Special Warfare Combatant-craft Crewmen: Wikis

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Special Warfare Combatant-craft Crewmen
SWCCpin1.jpg
Active 16 April 1987
Country United States
Branch United States Navy
Type Maritime Special Operations Forces
Role Special Warfare Combatant-craft Crewmen operate and maintain the inventory of state-of-the-art, high-performance boats used to support SEALs and special operations missions.
Size 600+
Part of United States Navy
Naval Special Warfare Command
United States Special Operations Command
Nickname "Boat Guys"
Motto "On Time! On Target! Never Quit!"
Engagements Multinational Force in Lebanon
Operation Earnest Will
Operation Iraqi Freedom

The U.S. Navy's Special Warfare Combatant-craft Crewmen (SWCC, pronounced "swick") are Special Operations Forces who operate and maintain an inventory of state-of-the-art, high-performance boats used to support special operations missions, particularly those of the U.S. Navy SEALs. Individually, SEALs and SWCC go through separate, but similar, specialized training programs that emphasize special operations in the maritime environment. SWCC are trained extensively in craft and weapons tactics, techniques and procedures. Focusing on clandestine infiltration and exfiltration of SEALs and other special operations forces, SWCC provide dedicated, rapid mobility in shallow water areas where large ships cannot operate. Like SEALs, SWCC must be physically fit, highly motivated, combat-focused, and responsive in high stress situations.

Contents

History

Special Boat Teams can trace their history back to World War II. Motor Torpedo Boat Squadron Three rescued General Douglas MacArthur (and later the Filipino President) from the Philippines after the Japanese invasion and then participated in guerrilla actions until American resistance ended with the fall of Corregidor. PT Boats subsequently participated in most of the campaigns in the Southwest Pacific by conducting and supporting joint/combined reconnaissance, blockade, sabotage, and raiding missions as well as attacking Japanese shore facilities, shipping, and combatants. PT Boats were used in the European Theater beginning in April 1944 to support the Office of Strategic Services (OSS) in the insertions of espionage and French Resistance personnel and for amphibious landing deception. While there is no direct line between organizations, NSW embracement is predicated on the similarity in craft and mission.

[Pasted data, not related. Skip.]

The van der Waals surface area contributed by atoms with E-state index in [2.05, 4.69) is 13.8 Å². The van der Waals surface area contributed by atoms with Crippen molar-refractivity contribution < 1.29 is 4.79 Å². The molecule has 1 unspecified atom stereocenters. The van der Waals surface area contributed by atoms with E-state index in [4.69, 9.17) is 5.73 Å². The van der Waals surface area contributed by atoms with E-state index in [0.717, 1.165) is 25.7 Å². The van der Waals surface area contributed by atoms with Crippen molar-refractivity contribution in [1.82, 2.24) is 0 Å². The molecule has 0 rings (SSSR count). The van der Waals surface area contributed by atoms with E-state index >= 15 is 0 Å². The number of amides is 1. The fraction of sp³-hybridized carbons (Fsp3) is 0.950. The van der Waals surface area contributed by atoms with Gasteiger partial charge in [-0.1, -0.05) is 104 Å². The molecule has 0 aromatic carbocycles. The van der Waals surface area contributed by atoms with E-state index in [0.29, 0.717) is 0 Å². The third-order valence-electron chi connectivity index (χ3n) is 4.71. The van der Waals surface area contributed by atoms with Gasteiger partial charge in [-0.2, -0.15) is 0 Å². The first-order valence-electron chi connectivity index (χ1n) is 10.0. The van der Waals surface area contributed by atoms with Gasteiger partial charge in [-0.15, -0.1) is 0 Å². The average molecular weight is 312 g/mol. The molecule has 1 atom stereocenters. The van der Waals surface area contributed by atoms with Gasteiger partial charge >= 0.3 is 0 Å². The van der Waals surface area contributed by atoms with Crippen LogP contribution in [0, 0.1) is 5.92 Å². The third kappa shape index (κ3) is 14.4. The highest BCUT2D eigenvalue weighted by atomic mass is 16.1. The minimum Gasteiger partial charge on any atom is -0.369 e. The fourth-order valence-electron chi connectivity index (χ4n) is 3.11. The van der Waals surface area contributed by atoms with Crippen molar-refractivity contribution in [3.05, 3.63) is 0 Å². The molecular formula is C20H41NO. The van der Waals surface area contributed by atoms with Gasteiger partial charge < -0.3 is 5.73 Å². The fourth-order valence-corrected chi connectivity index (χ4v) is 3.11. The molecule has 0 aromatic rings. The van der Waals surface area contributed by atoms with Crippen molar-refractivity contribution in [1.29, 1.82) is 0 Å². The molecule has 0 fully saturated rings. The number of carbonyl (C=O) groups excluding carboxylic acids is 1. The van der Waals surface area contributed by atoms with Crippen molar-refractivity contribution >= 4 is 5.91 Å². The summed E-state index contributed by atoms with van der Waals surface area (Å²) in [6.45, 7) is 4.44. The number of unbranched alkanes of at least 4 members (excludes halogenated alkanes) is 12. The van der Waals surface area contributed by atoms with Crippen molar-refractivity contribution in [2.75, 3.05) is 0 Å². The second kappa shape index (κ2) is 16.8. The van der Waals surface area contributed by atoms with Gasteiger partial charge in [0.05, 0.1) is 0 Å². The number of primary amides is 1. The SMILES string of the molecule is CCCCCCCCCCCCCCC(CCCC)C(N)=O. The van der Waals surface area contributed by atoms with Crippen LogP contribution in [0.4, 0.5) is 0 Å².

SWCC in the Special Operations Craft-Riverine

The development of a robust riverine warfare capability during the Vietnam War produced the forerunner of the modern Special Warfare Combatant-craft Crewman. Mobile Support Teams provided combat craft support for SEAL operations, as did Patrol Boat, Riverine (PBR) and Fast Patrol Craft sailors. In February 1964, Boat Support Unit ONE was established under Naval Operations Support Group, Pacific to operate the newly reinstated Patrol Torpedo Fast (PTF) program and to operate high-speed craft in support of NSW forces. In late 1964 the first PTFs arrived in Da Nang, Vietnam. In 1965, Boat Support Squadron ONE began training Patrol Craft Fast crews for Vietnamese coastal patrol and interdiction operations. As the Vietnam mission expanded into the riverine environment, additional craft, tactics, and training evolved for riverine patrol and SEAL support.[1]

SWCC detachments have participated in nearly every major conflict since then, particularly in the Persian Gulf theatre during the 1987-1988 period of conflict and the 1991 Gulf War to the more recent War on Terrorism.

SWCC are now recognized as masters of a special subset of maritime Special Operations, and employ their specialized training, equipment, and tactics conducting missions worldwide, both independently and in support of US and foreign Special Operations Forces (SOF).

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The Special Warfare Boat Operator (SB) Rating

The Global War on Terrorism was the impetus for several important changes in the NSW community. One of these many changes was the creation of a new SB rating system for SWCCs, allowing them to focus on their unique skill sets, avoid limitations imposed by the old regime of "source ratings", reach consensus and unity within their knowledge base, and enjoy advancement opportunities on par with the rest of the Navy.

The Special Warfare Combatant-craft Crewman (SWCC) Warfare Specialty

Another important development was the recognition of the knowledge, skills, and training of SWCC crewmen as a warfare specialty, represented by the NEC 5352 and later denoted by the award of a military device or service badge.

For a brief period qualified sailors were awarded no device; Boat Captain-qualified sailors wore the Small Craft Insignia originally created for and worn by Riverine Sections during the Vietnam War. Still earlier than this, the Small Craft Pin was worn by those with the 9533 NEC. Many other units within the Navy awarded the small craft badge, and there was controversy regarding the original intent associated with its creation. The matter has been somewhat settled as the small craft badge has recently been awarded only to Conventional Riverine units under the NECC and SWCC Boat Captains, who wear it in addition to the SWCC device. [2]